For streaming sites, it’s always been about figuring out how to get subscribers to pay for access to content. But there’s another rising concern after they’ve successfully hooked a subscriber, according to new data from research firm Magid: even when sites have a paying user, there’s a high chance that that subscriber is sharing their password.

In fact, 35% of millennials share their passwords, and that number is even higher — 42% — among the 21-and-younger crowd, CNBC reports. “I wish I had a solution, because it’s really hurting the business model and monetization of these premium, high-value services,” Magid’s executive president Jill Rosengard Hill told the outlet.

Hill didn’t provide figures for how much streaming services might be losing due to password-sharing practices, but CNBC noted that doing the numbers on services’ subscriber counts indicates password-sharing could be racking up hundreds of millions of dollars in missed-out revenue.

But streaming services also have aspects of their plans that suggest they don’t want to crack down on password-sharing, marketing professor Daniel McCarthy tells CNBC. For example, Netflix users can pay to raise the number of screens that can be used simultaneously. Accordingly, if one user hands out their password to three friends, they can bump up their screen number to four, and everyone can watch at the same time.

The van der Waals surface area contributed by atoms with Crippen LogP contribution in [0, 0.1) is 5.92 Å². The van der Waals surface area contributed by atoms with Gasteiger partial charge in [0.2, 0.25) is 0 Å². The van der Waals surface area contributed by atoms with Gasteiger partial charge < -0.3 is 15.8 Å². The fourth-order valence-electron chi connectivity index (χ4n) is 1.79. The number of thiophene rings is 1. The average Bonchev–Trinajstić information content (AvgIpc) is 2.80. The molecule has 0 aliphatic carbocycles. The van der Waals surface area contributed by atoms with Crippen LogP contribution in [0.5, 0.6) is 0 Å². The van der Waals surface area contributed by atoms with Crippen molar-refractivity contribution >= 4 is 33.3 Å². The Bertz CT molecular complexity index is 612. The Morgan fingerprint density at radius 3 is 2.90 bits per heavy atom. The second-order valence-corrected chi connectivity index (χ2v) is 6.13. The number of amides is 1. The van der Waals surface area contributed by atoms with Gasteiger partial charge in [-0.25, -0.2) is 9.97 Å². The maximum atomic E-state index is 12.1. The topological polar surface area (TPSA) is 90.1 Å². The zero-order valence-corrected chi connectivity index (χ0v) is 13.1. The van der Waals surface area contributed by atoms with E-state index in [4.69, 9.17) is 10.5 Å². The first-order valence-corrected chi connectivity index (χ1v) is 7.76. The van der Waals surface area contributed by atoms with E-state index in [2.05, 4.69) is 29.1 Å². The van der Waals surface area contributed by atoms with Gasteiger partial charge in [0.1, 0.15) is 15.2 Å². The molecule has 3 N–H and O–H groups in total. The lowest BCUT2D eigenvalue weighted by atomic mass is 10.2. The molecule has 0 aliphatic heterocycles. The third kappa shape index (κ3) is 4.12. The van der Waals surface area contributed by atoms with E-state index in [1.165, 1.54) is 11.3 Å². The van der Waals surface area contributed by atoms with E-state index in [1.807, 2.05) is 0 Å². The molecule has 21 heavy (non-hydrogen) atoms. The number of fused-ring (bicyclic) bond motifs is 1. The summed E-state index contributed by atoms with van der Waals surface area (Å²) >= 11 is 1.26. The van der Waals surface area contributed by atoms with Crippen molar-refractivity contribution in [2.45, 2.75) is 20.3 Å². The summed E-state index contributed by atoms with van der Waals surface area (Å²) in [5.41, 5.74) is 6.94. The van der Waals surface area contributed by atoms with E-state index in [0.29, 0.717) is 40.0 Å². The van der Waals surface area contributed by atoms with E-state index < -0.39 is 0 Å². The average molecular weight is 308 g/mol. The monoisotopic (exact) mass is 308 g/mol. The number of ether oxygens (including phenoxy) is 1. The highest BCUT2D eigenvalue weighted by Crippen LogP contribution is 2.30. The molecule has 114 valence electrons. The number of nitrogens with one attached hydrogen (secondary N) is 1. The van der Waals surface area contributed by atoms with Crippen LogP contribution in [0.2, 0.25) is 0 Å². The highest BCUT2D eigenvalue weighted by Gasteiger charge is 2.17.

For millennials, the sharing is largely among friends, and for those under 21, it’s more likely that they’ve remained on their parents’ accounts, Hill tells CNBC. For his part, McCarthy added that there is a positive side to all this: Paying subscribers who share passwords with non-family members will be less likely to cancel their subscriptions because they know other people are relying on them for their Stranger Things binges.

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